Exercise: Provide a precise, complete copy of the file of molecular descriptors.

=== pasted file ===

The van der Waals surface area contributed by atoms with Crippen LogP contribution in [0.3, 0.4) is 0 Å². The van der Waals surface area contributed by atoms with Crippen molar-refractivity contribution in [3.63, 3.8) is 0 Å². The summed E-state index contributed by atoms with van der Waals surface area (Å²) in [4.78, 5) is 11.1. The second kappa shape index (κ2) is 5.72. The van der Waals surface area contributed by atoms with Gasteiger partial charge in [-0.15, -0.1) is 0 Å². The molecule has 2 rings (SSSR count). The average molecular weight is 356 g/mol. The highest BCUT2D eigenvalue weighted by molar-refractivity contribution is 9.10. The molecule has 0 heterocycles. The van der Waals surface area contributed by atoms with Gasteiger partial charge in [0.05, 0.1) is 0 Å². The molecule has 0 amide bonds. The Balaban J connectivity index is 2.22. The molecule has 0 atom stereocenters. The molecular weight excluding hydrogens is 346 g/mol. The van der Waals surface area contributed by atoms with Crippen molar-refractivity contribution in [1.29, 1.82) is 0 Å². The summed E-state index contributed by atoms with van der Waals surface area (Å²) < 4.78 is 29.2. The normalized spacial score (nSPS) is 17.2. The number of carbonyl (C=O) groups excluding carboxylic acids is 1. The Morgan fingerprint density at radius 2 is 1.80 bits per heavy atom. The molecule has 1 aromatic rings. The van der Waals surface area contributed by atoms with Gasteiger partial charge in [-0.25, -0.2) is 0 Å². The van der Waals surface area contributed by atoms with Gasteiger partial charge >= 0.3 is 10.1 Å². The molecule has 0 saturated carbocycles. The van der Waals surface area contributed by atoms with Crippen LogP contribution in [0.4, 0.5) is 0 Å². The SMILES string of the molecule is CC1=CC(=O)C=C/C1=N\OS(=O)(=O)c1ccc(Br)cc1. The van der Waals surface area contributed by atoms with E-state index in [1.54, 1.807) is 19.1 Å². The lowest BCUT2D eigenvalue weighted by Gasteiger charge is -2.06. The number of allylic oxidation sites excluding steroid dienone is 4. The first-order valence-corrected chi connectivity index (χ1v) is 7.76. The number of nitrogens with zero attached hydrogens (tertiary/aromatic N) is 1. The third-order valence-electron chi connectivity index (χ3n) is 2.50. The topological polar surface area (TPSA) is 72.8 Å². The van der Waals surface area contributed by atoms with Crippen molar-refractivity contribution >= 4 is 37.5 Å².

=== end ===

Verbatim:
The van der Waals surface area contributed by atoms with Crippen LogP contribution in [0.3, 0.4) is 0 Å². The van der Waals surface area contributed by atoms with Crippen molar-refractivity contribution in [3.63, 3.8) is 0 Å². The summed E-state index contributed by atoms with van der Waals surface area (Å²) in [4.78, 5) is 11.1. The second kappa shape index (κ2) is 5.72. The van der Waals surface area contributed by atoms with Gasteiger partial charge in [-0.15, -0.1) is 0 Å². The molecule has 2 rings (SSSR count). The average molecular weight is 356 g/mol. The highest BCUT2D eigenvalue weighted by molar-refractivity contribution is 9.10. The molecule has 0 heterocycles. The van der Waals surface area contributed by atoms with Gasteiger partial charge in [0.05, 0.1) is 0 Å². The molecule has 0 amide bonds. The Balaban J connectivity index is 2.22. The molecule has 0 atom stereocenters. The molecular weight excluding hydrogens is 346 g/mol. The van der Waals surface area contributed by atoms with Crippen molar-refractivity contribution in [1.29, 1.82) is 0 Å². The summed E-state index contributed by atoms with van der Waals surface area (Å²) < 4.78 is 29.2. The normalized spacial score (nSPS) is 17.2. The number of carbonyl (C=O) groups excluding carboxylic acids is 1. The Morgan fingerprint density at radius 2 is 1.80 bits per heavy atom. The molecule has 1 aromatic rings. The van der Waals surface area contributed by atoms with Gasteiger partial charge in [-0.25, -0.2) is 0 Å². The van der Waals surface area contributed by atoms with Gasteiger partial charge >= 0.3 is 10.1 Å². The molecule has 0 saturated carbocycles. The van der Waals surface area contributed by atoms with Crippen LogP contribution in [0.4, 0.5) is 0 Å². The SMILES string of the molecule is CC1=CC(=O)C=C/C1=N\OS(=O)(=O)c1ccc(Br)cc1. The van der Waals surface area contributed by atoms with E-state index in [1.54, 1.807) is 19.1 Å². The lowest BCUT2D eigenvalue weighted by Gasteiger charge is -2.06. The number of allylic oxidation sites excluding steroid dienone is 4. The first-order valence-corrected chi connectivity index (χ1v) is 7.76. The number of nitrogens with zero attached hydrogens (tertiary/aromatic N) is 1. The third-order valence-electron chi connectivity index (χ3n) is 2.50. The topological polar surface area (TPSA) is 72.8 Å². The van der Waals surface area contributed by atoms with Crippen molar-refractivity contribution >= 4 is 37.5 Å².